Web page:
Switch Technologies for Military and Aerospace Bezel Assemblies
By Steven J. Goodman, User Interface & Cable Assembly Product Manager
Epec Engineered Technologies
As handheld and panel mounted technologies that support our war fighters continue to evolve, most devices still require some sort of physical button, switch, or keyboard to operate. Exponential advancements in knowledge have yielded artificial intelligence, electromagnetic countermeasure systems, and situational awareness, but the normally open switch remains a staple for Human-to-Machine Interface (HMI) considerations.
To qualify a product on an aircraft, ground based vehicle, or other platform, there are numerous critical design requirements that are spelled out throughout various military specifications. Since their inception, the environmental requirements of MIL-STD-810, RTCA/DO-160, MIL-STD-461, etc., have undergone dozens of revisions to keep up with advancements in technologies. But these revisions have had little to no impact on the use of switches and buttons overall, and because of this, many of the technologies that worked 50 years ago remain effective today.
Important Considerations for Selecting Your Switch
During the development of your custom bezel or faceplate, it is important to decide early on the switch technology to use and how to integrate the switch. Some switches, joysticks, and buttons require customization to mount, while others need a specialized electrical circuit to function.
Changing switch types during development can drive a redesign, which will undoubtedly add cost and time to your project. Spend the time up front to research the different technologies making sure the switch you have selected is the best option.
1. Type of Switch
Whether your project requires a toggle switch, membrane switch, slider, or an ordinary push button switch, these switch technologies vary in size, complexity, and function. One of most important considerations when selecting a switch is to study how it attaches to the rest of your device.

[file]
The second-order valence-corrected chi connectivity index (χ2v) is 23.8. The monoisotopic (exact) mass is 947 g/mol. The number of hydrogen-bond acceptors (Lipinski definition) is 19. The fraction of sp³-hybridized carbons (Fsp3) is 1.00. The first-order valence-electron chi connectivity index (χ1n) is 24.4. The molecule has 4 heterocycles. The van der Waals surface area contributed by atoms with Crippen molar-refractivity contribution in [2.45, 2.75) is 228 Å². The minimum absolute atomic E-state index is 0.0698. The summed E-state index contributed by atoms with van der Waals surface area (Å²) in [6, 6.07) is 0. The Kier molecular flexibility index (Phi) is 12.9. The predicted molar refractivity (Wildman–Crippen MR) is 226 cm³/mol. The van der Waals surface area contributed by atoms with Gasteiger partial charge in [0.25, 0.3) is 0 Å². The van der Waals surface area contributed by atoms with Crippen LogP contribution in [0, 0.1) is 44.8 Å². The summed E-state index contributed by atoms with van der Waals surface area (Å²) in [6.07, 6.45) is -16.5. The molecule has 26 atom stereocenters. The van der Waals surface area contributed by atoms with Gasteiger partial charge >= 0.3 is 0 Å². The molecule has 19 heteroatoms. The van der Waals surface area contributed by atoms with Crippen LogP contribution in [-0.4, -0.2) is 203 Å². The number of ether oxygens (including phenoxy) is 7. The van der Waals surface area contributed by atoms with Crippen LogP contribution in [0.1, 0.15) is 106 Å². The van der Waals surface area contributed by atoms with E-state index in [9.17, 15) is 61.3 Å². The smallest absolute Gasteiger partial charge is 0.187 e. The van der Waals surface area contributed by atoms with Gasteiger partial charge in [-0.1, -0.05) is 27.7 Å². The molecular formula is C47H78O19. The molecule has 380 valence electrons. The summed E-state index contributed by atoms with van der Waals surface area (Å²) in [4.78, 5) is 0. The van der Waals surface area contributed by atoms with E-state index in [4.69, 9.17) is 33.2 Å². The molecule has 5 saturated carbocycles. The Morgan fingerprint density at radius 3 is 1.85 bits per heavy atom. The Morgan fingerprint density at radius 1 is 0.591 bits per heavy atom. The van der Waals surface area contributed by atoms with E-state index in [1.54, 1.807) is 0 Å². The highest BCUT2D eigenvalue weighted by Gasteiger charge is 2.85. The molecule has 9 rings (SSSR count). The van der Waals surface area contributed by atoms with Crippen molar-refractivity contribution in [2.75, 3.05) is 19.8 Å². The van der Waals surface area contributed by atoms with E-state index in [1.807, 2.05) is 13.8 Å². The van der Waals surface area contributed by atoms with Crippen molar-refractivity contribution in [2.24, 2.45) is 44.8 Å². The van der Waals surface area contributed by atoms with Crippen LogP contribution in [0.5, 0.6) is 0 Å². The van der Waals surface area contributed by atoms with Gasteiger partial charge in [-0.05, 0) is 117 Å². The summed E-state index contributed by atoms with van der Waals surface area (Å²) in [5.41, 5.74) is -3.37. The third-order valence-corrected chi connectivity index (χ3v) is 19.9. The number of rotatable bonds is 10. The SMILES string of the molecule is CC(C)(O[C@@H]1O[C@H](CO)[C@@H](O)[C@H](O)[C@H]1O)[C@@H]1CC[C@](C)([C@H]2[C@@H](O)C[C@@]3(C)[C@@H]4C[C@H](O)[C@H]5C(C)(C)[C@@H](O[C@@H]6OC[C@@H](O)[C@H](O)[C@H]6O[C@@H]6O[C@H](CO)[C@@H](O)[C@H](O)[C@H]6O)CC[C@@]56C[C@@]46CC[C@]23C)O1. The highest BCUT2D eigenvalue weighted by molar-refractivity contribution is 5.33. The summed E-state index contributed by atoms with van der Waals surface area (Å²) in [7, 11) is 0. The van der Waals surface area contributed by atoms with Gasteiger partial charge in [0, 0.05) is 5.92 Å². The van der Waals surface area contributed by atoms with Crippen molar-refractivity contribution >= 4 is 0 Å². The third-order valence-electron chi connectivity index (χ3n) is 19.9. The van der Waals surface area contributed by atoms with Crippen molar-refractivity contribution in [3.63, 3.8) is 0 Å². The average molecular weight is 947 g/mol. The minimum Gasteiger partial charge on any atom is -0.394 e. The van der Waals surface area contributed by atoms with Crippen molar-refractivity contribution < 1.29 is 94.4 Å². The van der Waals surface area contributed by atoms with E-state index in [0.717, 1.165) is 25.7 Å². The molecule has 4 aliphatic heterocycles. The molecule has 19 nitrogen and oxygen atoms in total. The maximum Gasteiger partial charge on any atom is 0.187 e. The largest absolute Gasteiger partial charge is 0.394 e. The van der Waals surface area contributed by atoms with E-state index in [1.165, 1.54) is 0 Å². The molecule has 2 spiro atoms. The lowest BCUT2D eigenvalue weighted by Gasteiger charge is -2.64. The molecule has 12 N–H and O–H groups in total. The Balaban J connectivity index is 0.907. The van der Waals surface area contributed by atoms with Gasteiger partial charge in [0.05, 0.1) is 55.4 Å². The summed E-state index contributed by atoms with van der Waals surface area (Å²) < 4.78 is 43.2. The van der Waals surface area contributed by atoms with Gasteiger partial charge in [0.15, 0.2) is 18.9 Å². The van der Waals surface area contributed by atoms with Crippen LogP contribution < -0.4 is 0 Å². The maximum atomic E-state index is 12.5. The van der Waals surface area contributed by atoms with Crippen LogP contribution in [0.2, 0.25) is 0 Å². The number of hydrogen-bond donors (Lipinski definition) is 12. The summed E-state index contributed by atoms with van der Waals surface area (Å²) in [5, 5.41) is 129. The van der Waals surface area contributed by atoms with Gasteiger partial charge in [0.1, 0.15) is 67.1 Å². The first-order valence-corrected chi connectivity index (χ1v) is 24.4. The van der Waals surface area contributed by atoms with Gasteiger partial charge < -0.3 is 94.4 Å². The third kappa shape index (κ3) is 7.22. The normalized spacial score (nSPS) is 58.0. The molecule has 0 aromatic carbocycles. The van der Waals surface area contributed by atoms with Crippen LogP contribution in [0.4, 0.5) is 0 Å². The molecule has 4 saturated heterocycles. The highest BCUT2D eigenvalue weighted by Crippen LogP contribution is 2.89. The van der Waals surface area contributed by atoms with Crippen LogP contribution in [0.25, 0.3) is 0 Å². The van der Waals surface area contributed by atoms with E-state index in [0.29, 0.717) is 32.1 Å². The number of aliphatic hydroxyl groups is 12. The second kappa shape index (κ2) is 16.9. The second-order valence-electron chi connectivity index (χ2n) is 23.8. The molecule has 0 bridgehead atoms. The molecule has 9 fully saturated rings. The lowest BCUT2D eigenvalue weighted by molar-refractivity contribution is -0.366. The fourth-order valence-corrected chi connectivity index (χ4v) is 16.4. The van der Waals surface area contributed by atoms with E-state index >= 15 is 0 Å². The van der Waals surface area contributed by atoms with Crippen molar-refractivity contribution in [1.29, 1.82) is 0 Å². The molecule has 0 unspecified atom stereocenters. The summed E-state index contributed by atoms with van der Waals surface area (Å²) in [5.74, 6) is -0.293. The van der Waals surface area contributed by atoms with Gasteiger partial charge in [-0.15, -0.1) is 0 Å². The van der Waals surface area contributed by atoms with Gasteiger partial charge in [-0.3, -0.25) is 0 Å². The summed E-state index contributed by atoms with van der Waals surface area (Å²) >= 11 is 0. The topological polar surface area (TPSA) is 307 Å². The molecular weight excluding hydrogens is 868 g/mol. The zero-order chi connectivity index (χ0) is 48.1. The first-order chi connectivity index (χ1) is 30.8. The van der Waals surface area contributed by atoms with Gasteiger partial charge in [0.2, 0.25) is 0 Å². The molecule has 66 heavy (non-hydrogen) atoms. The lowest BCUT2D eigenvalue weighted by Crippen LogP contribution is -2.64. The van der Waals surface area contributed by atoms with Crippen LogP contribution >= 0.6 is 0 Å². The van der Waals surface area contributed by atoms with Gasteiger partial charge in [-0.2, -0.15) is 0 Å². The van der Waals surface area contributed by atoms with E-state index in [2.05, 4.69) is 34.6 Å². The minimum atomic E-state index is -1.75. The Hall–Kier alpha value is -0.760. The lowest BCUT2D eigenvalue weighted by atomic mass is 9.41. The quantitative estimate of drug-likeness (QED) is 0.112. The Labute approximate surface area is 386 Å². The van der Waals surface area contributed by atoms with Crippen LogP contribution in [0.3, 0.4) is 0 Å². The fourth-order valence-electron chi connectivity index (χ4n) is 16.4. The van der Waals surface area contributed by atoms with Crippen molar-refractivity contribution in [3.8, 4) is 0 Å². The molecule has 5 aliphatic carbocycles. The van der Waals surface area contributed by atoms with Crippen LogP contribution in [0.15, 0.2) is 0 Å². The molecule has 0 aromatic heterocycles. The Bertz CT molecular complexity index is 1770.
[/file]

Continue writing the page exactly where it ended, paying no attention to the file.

Some off-the-shelf switches like toggle or rocker switches are panel mounted and require a few soldered wires to operate. Other switch types are surface mounted and assembled to a circuit board. If a custom off-the-shelf (COTS) switch is required, spend the time to review availability and lead time concerns.
2. Dust and Water Ingress
Although military specifications such as MIL-STD-810, RTCA/DO-160 are not related to IEC 60529 and the IP rating system, they are similar in terms of defining water and dust ingress protection. How and where the switch is used will determine the levels of dust resilience and waterproofness necessary. A panel mounted switch on a Humvee will be far more susceptible to dust and moisture when compared to a button on a rack-mounted instrument.
Figure 1: Example of machined 6061 aluminum faceplate with silicone keypad.
Some faceplates are designed for these harsh conditions (Figure 1) and incorporate complex sealing systems and potting compounds to seal their switches. For example, toggle switches are available with rubber boots that provide a waterproof seal. Some switches such as dome switches are encapsulated within layers of laminated films that are sealed with strong adhesives. When designed properly, these devices can withstand the blowing sand and wind driven rain requirements of today's military and aerospace standards.